The Westside Barbell Training Program!


Westside Barbell Program

The Westside Barbell training program is one of the most effective training programs of all time! It works unbelievably well for powerlifters and other athletes who want to become as strong as humanly possible!

Introduction

  • Part 1: Overview
  • Part 2: The Max Effort Method
  • Part 3: The Dynamic Effort Method
  • Part 4: The Repetition Effort Method
  • Part 5: Identifying Weak Points
  • Part 6: Rotating Exercises
  • Part 7: Bands And Chains
  • Part 8: The Circa-Max Phase
  • Part 9: Westside Raw
  • Part 10: Sample 12-Week Bench Cycle
  • Part 11: Sample 12-Week Squat / Deadlift Cycle

The Westside Barbell training program is designed for one thing and one thing only: to turn you into the absolute strongest powerlifter that you can possibly become.

Yes, it is true that competitive athletes in many different sports have used the westside barbell training program to become a stronger and faster athlete. However, at its heart Louie Simmons training system is all about putting up massive weights in the “big three”: the squat, bench press, and deadlift.

In this comprehensive guide I am going to teach you everything you need to know about to use the Westside Barbell training system to break your old powerlifting PR’s!

Please note that this article assumes you understand how to read a training program. If you have any trouble reading the training routines covered here then I recommend you consult this article.

Now let’s get down to business…

Part 1: Overview

The Westside Barbell training program was invented by the powerlifting genius Louie Simmons.

Louie was born in 1947 and spent many decades as a younger man competing in the sport of powerlifting. He eventually suffered a major injury to his lower back which nearly ended his competitive career.

His surgeons wanted to fuse his lumbar vertebrae together and told him that he would never compete again. Fortunately for us Louie did not listen.

First he invented a machine called the reverse hyperextension that he used to completely rehabilitate his lower back.

Next he developed a new training system based off of old strength training research performed in the former Soviet Union. This system was based on conjugate periodization rather than the more common linear periodization.

Conjugate periodization is a way of organizing your training where you develop all of the training qualities (strength, power, hypertrophy) at the same time rather than in separate blocks. With conjugate periodization you are literally becoming bigger, stronger, and faster year-round. 

Here is Louie Simmons himself talking about the benefits of conjugate periodization for powerlifters:

Conjugate periodization is based on using three different types of methods: the max effort method, the dynamic effort method, and the repetition effort method.

The max effort method involves training with loads in the 1-3 rep range and is designed to increase your maximal strength.

The dynamic effort method involves performing multiple sets of 1-3 reps performed explosively and with sub maximal weights.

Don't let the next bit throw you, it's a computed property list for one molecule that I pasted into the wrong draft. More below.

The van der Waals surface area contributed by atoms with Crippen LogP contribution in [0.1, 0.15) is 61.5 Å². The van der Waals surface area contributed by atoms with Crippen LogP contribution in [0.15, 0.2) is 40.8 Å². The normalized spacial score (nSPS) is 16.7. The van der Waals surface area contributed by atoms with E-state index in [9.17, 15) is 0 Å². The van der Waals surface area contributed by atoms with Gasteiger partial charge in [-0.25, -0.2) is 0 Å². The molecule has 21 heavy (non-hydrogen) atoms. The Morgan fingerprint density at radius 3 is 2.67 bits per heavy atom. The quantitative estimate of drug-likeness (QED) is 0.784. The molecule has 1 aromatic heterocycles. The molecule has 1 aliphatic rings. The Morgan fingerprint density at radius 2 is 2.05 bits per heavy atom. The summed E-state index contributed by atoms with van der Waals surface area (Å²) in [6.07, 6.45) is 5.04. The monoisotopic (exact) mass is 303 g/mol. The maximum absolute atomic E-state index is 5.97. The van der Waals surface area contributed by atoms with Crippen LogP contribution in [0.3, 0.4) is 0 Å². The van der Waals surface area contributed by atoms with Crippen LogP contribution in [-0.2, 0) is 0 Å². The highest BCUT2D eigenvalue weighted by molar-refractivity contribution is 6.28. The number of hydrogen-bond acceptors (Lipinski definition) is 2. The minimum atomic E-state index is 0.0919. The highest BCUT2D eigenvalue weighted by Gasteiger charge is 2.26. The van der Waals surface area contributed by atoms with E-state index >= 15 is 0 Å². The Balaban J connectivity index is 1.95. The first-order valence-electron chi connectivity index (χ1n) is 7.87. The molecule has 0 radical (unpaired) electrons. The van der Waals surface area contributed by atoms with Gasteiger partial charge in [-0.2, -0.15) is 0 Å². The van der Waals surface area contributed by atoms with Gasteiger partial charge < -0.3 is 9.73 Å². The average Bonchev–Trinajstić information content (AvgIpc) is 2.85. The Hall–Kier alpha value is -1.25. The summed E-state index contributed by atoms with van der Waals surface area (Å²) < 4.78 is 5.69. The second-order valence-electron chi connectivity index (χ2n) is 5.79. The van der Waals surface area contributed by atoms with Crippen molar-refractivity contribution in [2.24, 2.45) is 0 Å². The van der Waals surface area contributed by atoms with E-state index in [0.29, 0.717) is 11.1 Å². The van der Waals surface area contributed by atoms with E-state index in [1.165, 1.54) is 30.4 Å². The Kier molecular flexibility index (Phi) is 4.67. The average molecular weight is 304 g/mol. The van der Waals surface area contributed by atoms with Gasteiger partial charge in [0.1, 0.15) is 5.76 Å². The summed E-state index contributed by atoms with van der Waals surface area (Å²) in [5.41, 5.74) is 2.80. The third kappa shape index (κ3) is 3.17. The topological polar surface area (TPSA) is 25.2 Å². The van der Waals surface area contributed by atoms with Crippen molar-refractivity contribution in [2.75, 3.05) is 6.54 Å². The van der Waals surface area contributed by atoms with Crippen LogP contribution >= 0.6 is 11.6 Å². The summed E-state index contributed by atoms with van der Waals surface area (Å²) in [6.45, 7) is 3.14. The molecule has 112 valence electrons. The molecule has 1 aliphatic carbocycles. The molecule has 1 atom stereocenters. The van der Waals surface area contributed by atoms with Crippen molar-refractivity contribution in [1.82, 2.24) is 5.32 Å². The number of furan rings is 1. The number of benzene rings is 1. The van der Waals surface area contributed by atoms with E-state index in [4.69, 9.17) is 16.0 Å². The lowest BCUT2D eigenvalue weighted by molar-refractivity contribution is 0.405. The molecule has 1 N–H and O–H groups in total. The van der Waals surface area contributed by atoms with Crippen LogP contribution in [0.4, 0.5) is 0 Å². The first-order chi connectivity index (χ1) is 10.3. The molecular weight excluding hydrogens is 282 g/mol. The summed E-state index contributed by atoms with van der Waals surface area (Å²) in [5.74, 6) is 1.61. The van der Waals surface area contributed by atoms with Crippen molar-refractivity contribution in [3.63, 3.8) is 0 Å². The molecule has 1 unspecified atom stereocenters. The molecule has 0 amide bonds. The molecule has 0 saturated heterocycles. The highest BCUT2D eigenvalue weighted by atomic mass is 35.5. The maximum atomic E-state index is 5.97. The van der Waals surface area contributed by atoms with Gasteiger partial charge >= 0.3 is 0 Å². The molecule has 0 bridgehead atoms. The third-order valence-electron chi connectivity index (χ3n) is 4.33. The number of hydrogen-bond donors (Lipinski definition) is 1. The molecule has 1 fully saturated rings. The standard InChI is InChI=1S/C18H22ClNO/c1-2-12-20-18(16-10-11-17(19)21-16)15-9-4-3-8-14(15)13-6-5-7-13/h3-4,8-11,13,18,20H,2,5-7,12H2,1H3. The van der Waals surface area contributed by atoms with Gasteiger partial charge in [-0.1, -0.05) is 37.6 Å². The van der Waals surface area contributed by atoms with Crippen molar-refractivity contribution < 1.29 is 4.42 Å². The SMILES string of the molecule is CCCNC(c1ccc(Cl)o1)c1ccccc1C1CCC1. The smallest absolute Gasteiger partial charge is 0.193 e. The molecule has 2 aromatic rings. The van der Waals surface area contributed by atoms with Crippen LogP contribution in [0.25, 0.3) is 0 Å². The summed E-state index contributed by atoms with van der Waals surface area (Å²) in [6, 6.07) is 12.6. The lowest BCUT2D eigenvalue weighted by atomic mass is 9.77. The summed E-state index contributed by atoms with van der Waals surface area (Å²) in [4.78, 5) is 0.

Finally the repetition effort method involves performing sets of relatively higher reps on various accessory exercises. 

Here is Matt Wenning giving a perfect explanation of the three conjugate training methods:

Louie Simmons uses the following training split for his powerlifting club:

The Westside Barbell Training Split

  • Sunday: dynamic effort bench
  • Monday: max effort lower body
  • Wednesday: max effort upper body
  • Friday: dynamic effort lower body

The Westside Barbell program utilizes a four days per week upper body / lower body split. Two days are dedicated to training the bench press (and more generally the upper body) while two days are dedicated to training the squat and deadlift (and more generally the lower body).

Louie figured out pretty quickly that the average powerlifter could not handle four heavy workouts in a 7-day week. Therefore he has you rotate between a “max effort” workout and a “dynamic effort” workout for both the upper body and the lower body.

Nothing is set in stone and Louie is constantly running experiments on his trainees to figure out what works the best. However, there are some general guidelines for how to structure your exercises on each of these training days.

The bench press days usually start with either a max effort or dynamic effort bench press exercise followed by supplementary and accessory exercises for the triceps, lats, and delts.

On the other hand the lower body training days focus on max effort or dynamic effort work for the squat / deadlift followed by supplemental and accessory exercises for the hamstrings and lower back.

Here is a template for what each of these four training days might look like for the average Westside trainee:

Sunday: dynamic effort bench

  • A1: Dynamic effort bench press
  • B1: Bench press supplemental lift
  • C1: Triceps accessory exercise
  • D1: Lats accessory exercise
  • E1: Delts accessory exercise

Monday: max effort lower body

  • A1: Max effort squat / deadlift
  • B1: Squat / deadlift supplemental lift
  • C1: Hamstrings accessory exercise
  • D1: Lower back accessory exercise

Wednesday: max effort upper body

  • A1: Max effort bench press
  • B1: Bench press supplemental lift
  • C1: Triceps accessory exercise
  • D1: Lats accessory exercise
  • E1: Delts accessory exercise

Friday: dynamic effort lower body

  • A1: Dynamic effort squat
  • B1: Dynamic effort deadlift
  • C1: Hamstrings accessory exercise